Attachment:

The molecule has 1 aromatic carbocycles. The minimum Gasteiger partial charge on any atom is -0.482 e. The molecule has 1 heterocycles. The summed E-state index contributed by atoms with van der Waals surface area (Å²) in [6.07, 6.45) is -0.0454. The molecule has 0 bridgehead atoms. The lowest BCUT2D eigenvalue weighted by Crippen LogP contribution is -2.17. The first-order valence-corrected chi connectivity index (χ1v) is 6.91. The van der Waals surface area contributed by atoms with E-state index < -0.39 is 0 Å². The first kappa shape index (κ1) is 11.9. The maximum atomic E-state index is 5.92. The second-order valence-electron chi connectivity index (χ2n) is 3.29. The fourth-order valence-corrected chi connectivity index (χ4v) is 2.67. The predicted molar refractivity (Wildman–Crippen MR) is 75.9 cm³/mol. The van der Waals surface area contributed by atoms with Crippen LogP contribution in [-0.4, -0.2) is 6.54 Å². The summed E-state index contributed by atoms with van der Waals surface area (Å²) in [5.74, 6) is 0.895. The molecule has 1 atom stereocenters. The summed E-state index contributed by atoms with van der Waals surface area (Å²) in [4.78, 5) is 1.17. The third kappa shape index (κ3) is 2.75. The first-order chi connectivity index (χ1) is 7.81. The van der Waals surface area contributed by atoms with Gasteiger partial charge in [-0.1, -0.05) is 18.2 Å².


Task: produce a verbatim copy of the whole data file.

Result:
The molecule has 1 aromatic carbocycles. The minimum Gasteiger partial charge on any atom is -0.482 e. The molecule has 1 heterocycles. The summed E-state index contributed by atoms with van der Waals surface area (Å²) in [6.07, 6.45) is -0.0454. The molecule has 0 bridgehead atoms. The lowest BCUT2D eigenvalue weighted by Crippen LogP contribution is -2.17. The first-order valence-corrected chi connectivity index (χ1v) is 6.91. The van der Waals surface area contributed by atoms with E-state index < -0.39 is 0 Å². The first kappa shape index (κ1) is 11.9. The maximum atomic E-state index is 5.92. The second-order valence-electron chi connectivity index (χ2n) is 3.29. The fourth-order valence-corrected chi connectivity index (χ4v) is 2.67. The predicted molar refractivity (Wildman–Crippen MR) is 75.9 cm³/mol. The van der Waals surface area contributed by atoms with Crippen LogP contribution in [-0.4, -0.2) is 6.54 Å². The summed E-state index contributed by atoms with van der Waals surface area (Å²) in [5.74, 6) is 0.895. The molecule has 1 atom stereocenters. The summed E-state index contributed by atoms with van der Waals surface area (Å²) in [4.78, 5) is 1.17. The third kappa shape index (κ3) is 2.75. The first-order chi connectivity index (χ1) is 7.81. The van der Waals surface area contributed by atoms with Gasteiger partial charge in [-0.1, -0.05) is 18.2 Å².